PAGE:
Cars.com found that more than a third of Americans are telecommuting as commuting habits have changed over the pandemic, placing more dependence on personal vehicles. The firm found that 66 percent of workers are saving valuable time on their trips to work, with buses, subways and train platforms remaining mostly empty as more Americans are working from home, according to a press release.
Cars.com found that 43 percent of Americans don’t trust other passengers to follow wellness and safety rules, and 57 percent at least moderately trust other riders. Sixty-five percent of bus passengers have stopped taking trips or are taking trips less often, while 60 percent of commuter rail or subway passengers have stopped riding or are riding less often.
Approximately half – or 49 percent – of Americans believe it will be at least three months before public transit goes back to pre-pandemic levels. A further 7 percent indicate they will never go back to their pre-pandemic public transportation levels. Also, 21 percent of Americans have bought a car in the last six months, with 57 percent indicating it was because of COVID-19.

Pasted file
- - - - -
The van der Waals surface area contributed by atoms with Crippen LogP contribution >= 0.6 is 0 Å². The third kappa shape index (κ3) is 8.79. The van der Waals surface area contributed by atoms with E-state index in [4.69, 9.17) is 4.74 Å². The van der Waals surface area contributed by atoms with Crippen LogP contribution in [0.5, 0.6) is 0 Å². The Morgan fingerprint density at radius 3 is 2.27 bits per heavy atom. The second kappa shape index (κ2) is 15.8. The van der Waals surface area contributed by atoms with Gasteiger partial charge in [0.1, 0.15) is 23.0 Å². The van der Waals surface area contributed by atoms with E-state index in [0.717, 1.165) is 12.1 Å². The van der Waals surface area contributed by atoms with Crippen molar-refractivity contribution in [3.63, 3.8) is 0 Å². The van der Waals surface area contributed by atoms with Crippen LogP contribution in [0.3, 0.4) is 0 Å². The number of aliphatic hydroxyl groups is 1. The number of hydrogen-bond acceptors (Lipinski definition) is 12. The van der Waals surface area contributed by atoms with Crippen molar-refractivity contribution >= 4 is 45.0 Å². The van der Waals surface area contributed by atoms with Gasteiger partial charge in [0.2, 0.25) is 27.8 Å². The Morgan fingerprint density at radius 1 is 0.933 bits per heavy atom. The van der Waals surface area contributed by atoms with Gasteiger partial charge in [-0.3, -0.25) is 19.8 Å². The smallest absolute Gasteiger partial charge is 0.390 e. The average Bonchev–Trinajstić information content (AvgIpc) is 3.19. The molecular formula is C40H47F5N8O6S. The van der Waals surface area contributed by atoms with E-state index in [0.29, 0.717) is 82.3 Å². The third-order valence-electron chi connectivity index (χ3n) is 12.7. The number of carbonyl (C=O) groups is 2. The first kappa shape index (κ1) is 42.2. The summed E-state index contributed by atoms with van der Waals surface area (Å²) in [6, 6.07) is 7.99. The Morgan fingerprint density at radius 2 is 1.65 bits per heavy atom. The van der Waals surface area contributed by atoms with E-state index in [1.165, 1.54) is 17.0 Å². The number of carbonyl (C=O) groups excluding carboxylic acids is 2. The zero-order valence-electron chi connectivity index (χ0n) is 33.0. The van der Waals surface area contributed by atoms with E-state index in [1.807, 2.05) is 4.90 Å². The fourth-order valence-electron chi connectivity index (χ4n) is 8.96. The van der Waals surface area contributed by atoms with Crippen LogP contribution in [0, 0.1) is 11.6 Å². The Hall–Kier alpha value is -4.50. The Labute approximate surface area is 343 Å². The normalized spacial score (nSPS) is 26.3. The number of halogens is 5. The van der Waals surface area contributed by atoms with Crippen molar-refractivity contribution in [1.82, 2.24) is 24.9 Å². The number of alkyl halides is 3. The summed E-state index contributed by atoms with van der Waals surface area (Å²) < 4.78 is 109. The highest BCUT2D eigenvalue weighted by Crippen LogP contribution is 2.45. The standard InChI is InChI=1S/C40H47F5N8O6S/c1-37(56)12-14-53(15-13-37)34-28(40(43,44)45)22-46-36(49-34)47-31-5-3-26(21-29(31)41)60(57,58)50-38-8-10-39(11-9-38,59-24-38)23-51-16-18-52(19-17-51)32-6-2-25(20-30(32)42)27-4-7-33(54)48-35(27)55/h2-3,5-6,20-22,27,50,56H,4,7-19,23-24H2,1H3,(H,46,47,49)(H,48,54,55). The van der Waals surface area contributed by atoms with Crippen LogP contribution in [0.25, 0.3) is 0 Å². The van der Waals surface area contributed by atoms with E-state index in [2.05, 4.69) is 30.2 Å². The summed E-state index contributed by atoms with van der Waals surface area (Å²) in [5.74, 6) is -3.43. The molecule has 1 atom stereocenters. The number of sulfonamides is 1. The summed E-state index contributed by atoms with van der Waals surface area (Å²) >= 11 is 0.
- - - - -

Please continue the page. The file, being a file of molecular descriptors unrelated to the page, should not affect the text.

Additionally, 66 percent of Americans are saving at least a half-hour daily on their commutes.
"Workers are saving up to an hour or more a day by not commuting, and finding significant value in this newfound gift of time. And when they do finally return to the office, it won't be via mass transit,” Cars.com Assistant Managing Editor Matt Schmitz said in the press release. “Personal vehicles will dominate the work commute as distrust in public transport and ridesharing continues."
In the used car market, Carvana reported a blockbuster Q2, with $1.12 billion in revenues and almost 56,000 units sold. And at Vroom, shares increased by two times from a $22 opening price for the initial public offering (IPO) in June, displaying a strong investor appetite for digital car sales.